Psoriasis According to Chinese Medicine (1 of 4: Heat in the Blood)
Psoriasis is a chronic, recurrent skin disease that (according to western scientific medicine) has no cure. There are many resources on the web that address the general types of psoriasis and their signs and symptoms. What I am presenting here is how we view and understand this disease in Chinese medicine. I will break it down into a series of posts, each one discussing one differential diagnosis (pattern) of psoriasis according to Traditional Chinese Medicine (TCM). The goal is to help you identify which pattern(s) most closely match your skin. In future posts I will give you pattern-specific tips to help you manage your symptoms better. Be aware that more than one pattern may be present in your skin at any given time. Also, your skin can change so perhaps different patterns will present themselves at different times.
In the clinic, the most common pattern of psoriasis that I see is what we call Heat in the Blood Stirs Up Wind (don’t worry about understanding the diagnosis name). This is seen in common psoriasis. It occurs in the early stages of an initial attack or during a flare-up. In this acute stage, the lesions appear abruptly and are usually bright or dark red. This stage is progressive, meaning the lesions are increasing in size and/or number of lesions. They eventually develop white or silvery scales that shed easily when dry, revealing the characteristic Auspitz’s sign (little dots of blood). The skin often will be itchy, too, but this may not be true in every case. The lesions can spread to normal skin if scratched. Other accompanying symptoms may include: constipation, dark urine, thirst, and irritability. The patient’s tongue will likely be red with a yellow coat.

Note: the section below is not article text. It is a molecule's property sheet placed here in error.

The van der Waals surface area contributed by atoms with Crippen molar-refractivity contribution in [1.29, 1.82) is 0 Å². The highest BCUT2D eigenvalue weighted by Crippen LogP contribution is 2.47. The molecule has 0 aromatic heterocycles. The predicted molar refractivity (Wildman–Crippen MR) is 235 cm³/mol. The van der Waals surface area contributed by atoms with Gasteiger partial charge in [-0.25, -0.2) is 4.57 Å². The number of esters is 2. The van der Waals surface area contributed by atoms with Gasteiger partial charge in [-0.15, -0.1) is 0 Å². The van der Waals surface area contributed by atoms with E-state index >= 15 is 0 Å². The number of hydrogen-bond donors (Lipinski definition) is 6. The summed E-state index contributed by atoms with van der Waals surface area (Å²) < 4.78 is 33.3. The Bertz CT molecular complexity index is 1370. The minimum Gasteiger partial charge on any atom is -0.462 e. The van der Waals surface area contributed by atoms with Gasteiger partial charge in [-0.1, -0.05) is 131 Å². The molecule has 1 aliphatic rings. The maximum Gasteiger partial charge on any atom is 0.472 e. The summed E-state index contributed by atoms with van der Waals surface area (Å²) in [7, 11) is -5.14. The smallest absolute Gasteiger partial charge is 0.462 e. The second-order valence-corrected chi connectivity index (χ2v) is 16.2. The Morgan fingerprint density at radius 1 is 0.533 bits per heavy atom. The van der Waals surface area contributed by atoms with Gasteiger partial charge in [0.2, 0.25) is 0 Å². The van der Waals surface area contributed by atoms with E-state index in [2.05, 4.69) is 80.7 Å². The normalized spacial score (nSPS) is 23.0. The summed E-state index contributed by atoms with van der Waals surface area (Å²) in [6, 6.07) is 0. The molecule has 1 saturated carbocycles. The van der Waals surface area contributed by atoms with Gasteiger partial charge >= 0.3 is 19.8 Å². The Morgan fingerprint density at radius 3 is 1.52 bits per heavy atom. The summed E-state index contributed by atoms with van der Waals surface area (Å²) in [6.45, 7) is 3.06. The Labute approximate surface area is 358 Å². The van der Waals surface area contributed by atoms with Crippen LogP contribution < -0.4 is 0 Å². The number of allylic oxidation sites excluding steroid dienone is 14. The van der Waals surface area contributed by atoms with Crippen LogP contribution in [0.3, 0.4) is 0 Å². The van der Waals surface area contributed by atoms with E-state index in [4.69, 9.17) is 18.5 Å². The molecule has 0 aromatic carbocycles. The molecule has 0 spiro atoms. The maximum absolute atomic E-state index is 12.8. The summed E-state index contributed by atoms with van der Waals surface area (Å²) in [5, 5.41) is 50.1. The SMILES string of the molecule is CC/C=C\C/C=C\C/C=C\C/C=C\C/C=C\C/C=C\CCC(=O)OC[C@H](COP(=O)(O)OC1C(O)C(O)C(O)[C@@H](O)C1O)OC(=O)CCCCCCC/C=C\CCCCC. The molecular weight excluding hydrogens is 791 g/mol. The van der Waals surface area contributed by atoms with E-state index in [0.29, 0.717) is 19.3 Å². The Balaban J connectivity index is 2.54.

Please be aware that the info I have presented here is for educational purposes only and is not meant to take the place of advice from your medical provider. Understanding additional information about a condition you suffer from is one thing; self-diagnosis is something else and usually will lead to trouble. It is very important that you see a dermatologist for an evaluation if you suspect you may have psoriasis.
If your skin lesions are not very red and they are not getting bigger in size and you are not getting more of them, then stay tuned for our next few blog posts. I’ll cover other presentations of psoriasis according to TCM and then give you some at-home tips for healthier skin. In the meantime, check your tongue in the mirror: What color is it? Is there any coating? Do the sides have little teeth marks in them? This info could come in handy. If not, making silly faces at yourself in the mirror will make you smile 🙂
Publish Date: June 16, 2010 *Articles may include updates since original publishing.